Oslogirl, RN
  7. by   stillwant2banurse
    Quote from fulfillment

    I have recently acquired an interest in working in the healthcare field. I've been in business my entire life, but do not find it rewarding, and I don't feel as though I accomplish anything.

    I've been doing a lot of research about nursing and CNA's, but have not been able to find some real testimonials. If someone could please let me know what most CNA's do I would appreciate it, besides just the general job description of, "assists nurses and patients".

    Also, if there is anyone out there who has possibly worked in business and switched careers to medical, please let me know your feelings.


    I dont know how old you are but that to me makes a difference as well, I am currently a cna/nursing student from being in the business world for years, and my take of if is this. The work duties are alot like the op have stated you get the grunt work of things. But I also am learning it is more than just that, nursing comes with a whole new world of different coworkers, there can sometime be alot of gossip and backbitting to kind of learn your way through. You need to have a tough skin in nursing and that was always an issue for me, in that I am not very confrontational, but I have other friends who are nurses, and they displayed this side of things to me going in, so I had to really ask myself how bad do you want to be a nurse, and keep pushing myself past that outer shell.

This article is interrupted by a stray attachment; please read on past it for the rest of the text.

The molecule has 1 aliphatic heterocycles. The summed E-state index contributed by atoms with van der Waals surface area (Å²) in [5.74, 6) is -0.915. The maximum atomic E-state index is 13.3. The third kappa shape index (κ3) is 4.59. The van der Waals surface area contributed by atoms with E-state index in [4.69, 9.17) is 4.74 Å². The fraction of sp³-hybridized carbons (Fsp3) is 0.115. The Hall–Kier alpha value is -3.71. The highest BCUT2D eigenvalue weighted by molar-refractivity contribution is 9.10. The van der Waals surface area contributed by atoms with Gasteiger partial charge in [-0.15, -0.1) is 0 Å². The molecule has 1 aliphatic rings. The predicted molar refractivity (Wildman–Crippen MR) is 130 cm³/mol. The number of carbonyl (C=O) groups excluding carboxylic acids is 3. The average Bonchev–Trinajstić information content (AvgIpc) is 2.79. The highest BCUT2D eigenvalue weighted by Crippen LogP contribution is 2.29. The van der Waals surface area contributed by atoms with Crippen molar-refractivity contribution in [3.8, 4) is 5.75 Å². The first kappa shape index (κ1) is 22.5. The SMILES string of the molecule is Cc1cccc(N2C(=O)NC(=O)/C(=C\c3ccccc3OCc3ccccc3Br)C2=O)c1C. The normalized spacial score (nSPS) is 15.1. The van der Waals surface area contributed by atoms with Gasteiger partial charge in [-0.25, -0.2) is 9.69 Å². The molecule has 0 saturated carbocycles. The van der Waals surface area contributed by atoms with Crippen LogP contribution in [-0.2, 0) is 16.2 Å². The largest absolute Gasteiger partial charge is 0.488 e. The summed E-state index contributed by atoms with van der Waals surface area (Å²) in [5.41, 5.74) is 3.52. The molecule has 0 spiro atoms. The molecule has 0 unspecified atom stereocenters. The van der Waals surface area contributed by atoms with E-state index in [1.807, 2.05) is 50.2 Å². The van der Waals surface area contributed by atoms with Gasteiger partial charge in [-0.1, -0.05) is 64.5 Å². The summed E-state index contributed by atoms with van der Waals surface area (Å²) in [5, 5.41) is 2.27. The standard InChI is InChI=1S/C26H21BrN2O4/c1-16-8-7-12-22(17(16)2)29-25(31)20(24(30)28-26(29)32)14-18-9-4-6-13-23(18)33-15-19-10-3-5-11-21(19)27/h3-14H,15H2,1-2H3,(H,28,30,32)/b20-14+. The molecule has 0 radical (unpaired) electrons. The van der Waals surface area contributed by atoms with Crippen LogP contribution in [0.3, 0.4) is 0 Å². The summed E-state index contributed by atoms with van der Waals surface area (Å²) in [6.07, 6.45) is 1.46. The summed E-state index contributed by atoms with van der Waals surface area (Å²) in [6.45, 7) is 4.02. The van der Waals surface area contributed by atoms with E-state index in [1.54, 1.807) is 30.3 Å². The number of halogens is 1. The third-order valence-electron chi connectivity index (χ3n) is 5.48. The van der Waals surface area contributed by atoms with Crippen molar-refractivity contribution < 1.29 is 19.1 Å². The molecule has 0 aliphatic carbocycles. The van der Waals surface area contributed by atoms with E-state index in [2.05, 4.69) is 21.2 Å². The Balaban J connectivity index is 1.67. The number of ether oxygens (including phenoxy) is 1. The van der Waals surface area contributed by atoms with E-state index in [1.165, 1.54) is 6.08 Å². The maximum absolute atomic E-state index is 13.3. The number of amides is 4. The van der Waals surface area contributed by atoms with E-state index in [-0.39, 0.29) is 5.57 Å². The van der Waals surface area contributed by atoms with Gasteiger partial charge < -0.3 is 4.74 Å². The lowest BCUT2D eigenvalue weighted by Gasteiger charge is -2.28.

You also need to be able to see and experience and work with allot of ickee, things, BM, vomit, urine, ect.... for me, I will say that at first I thought I could never deal with that, but now, I notice that when I am doing my job my heart is in it, and these things do not get to me.

    Try to make sure you get that timeout for you, rest is important, you time is even more important, to be successful these things will become more important than before. See in business you or I just put in 12 hours in the office and I could be able to go home freshen up and have my time. With nursing it is different this is physical labor that you are using your body strenghth to make happen, and on the job, others may try and push these things on you while allowing you to sought of out do yourself, do let it happen.

    Is it rewarding, yes nursing is very rewarding as long as you are in it for the right reasons, I also say read more books about how to survive your first year as a nurse, they are great.

    And most importantly of all you are starting a new career realize that CNA is just the stepping stone, to you becoming that nurse you are, move forward, and stay focus, and most importantly of all much much much sucess.
  8. by   xnmexicanx
    I started my nursing career as a CNA, right out of high school at age 18. I worked at a long-term care facility for 2 1/2 years. It is a difficult job (as said earlier, you will be the one to clean up bodily exceretions), but it is very rewarding, especially if you are able to work in long-term care and get to know all of your residents.

    I also recently graduated from nursing school (ADN program), and I can tell you that being a nurse's aide definitely helped my during my clinicals. I also believe that it will continue to help me, through my career as a new nurse. I am no longer afraid of poop, pee or anything else that may come my way in that regard. I have learned how to work fast and efficiently to get the work done that needs to be done (I had 14 residents with one other CNA, and almost all of these people were non-ambulatory). I have learned how to better interact with people who have dementia (they are in nursing homes and hospitals, too), and how to bettter handle stress at work. I believe its a very good way to get a taste of some of the things you will encounter as a nurse.